It’s a powerful analogy.
A comet 5-10km in length is plummeting towards earth. In 6 months and 14 days, humanity will become extinct. That is, unless, the Government listens to the scientists and takes immediate action.
That’s right, you guessed it, everyone in the film dies.
I watched Don’t Look Up for the first time as Australian politicians began their campaign for the 2022 Federal Election. And no, it wasn’t because it stars Timothee Chalamet, but because my friend sent me a text.
“You should watch Don’t Look Up, we are all going to die, lol,” she wrote.
Sometimes it’s easier to laugh than to think about the almost certain fact that temperatures will rise above 1.5C.
This is not a made-up figure, but rather what the Intergovernmental Panel on Climate Change (IPCC) report tells us.
As we’ve watched the two major parties battle it out over the past few weeks, I haven’t been able to help myself drawing comparisons with the fictional Netflix drama.
And I felt the comet continuing to nudge dangerously close to Earth.
Climate change is a matter of politics
When scientists Dr Randall Mindy (Leonardo DiCaprio) and Kate Dibiasky (Jennifer Lawrence) discover the extinction-level comet on a direct path to Earth, they immediately inform the president, a moment that sets the tone and trajectory for the rest of the film.
Their science is disregarded, their qualifications disputed, and their plea for immediate action deafened by the potential for the comet to provide political leverage in the upcoming election.
President: “You know how many end of the world meetings we have had?”
Dr Randall Mindy: “I don’t think you understand the gravity of the situation, I’m trying to articulate this the best that I can. We must act now!”
President: “Ok, alright, alright, when are the mid-terms?”
The scene intimately captures the frustrations of scientists with intentional satire. If it weren’t for these cinematic moments of relief, we would be watching a documentary about an ostentatious government whose desire to win votes will ultimately lead to our destruction.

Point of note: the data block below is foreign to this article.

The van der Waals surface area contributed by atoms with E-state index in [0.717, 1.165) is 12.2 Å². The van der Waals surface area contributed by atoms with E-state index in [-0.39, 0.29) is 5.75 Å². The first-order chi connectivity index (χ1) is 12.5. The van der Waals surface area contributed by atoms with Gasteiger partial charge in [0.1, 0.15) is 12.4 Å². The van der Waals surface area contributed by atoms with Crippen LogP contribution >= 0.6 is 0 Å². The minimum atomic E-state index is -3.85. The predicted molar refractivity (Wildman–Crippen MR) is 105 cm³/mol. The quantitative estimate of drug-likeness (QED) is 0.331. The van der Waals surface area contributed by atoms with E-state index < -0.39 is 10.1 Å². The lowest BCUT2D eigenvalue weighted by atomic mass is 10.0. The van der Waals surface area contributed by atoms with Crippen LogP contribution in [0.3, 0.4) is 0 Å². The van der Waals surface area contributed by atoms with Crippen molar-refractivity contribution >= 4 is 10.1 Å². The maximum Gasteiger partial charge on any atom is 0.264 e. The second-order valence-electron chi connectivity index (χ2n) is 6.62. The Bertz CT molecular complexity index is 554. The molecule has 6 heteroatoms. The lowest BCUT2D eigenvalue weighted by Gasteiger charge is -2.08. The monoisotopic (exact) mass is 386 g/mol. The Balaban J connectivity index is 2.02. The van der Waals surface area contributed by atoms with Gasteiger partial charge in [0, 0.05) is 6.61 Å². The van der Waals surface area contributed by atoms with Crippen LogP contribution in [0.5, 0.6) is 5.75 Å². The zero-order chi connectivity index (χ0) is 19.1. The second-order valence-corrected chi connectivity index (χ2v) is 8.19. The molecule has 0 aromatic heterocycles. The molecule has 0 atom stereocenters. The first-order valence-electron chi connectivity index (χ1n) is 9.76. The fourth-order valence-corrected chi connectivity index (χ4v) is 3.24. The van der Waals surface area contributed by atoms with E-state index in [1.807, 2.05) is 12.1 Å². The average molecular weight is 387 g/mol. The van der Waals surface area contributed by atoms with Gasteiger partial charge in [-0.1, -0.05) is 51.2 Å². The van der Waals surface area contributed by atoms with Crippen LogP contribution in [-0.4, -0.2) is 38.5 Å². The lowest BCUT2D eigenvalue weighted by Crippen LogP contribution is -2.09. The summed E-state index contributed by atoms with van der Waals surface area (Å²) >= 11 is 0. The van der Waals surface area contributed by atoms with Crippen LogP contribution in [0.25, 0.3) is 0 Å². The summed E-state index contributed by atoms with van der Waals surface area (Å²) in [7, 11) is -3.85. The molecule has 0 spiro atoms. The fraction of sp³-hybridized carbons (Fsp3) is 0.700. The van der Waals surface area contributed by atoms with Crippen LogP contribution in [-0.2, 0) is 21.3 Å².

The President’s response was intentionally dramatised to feel cynical and detached, but at the same time, it seemed to echo the reality of the Federal Election campaign.
What we haven’t seen is a press conference focused on climate change. Limited questions and brief answers from both politicians have made it hard to work out exactly how their climate policies match their targets.
The Morrison government seems to be pushing “technology over taxes” as the answer for solving our climate disaster, while declining to alter its 2030 target of a 26-28 per cent cut in emissions.
While Anthony Albanese responded to the approval of Queensland’s massive Galilee Basin coal mine with, “Labor would welcome any jobs that would be created from that.”
Despite both parties’ commitments to reach net zero by 2050.
Despite the fact the latest Green Future Index, published by MIT, ranks Australia 52nd overall in the world.
In the film Don’t Look Up, scientist Dr Randall Mindy puts it quite eloquently when he says, “The administration has lost their fucking minds, and I think that we are all going to die!”
What makes Don’t Look Up cinematically profound is the intercut images of nature.
Ocean waves crashing over sharp rocks, hummingbirds suckling sap from a wildflower, an intimate close up of a lizard whose delicate eyes look at us directly into the camera.
The small details that reminisce the every day, a humble yet sombre reminder of what we lose if we don’t act on climate change.
A pivotal moment in the film comes after weeks of scientists pleading with the president, speaking with the media and warning the public. The president finally decides to act on the comet as part of her political campaign.
That is, until a technology billionaire akin to Elon Musk discovers the comet has valuable minerals that could be mined and plans to destroy the comet are quickly put aside in favour of making money.
Cue billionaire sad trombone noises as this mission completely fails.
When the scientists expressed their fears and disbelief that a planet killer with a 100% chance of hitting earth was met with, “how much will it cost me”, well, it’s hard not to draw parallels between the film and the state of climate debate and policy in this country.
Throughout the whole film, I was watching with hopeful anticipation that there would be a cliched happy ending.
The predictable narrative we have watched time and time again.
But what I love about Don’t Look Up is the poignant and at times, harrowing reminder that these endings are not guaranteed. And if Australian politics continues in its incongruous trajectory, I fear that our future will look like the end of the film. Minus the part where you can stop and get yourself some popcorn.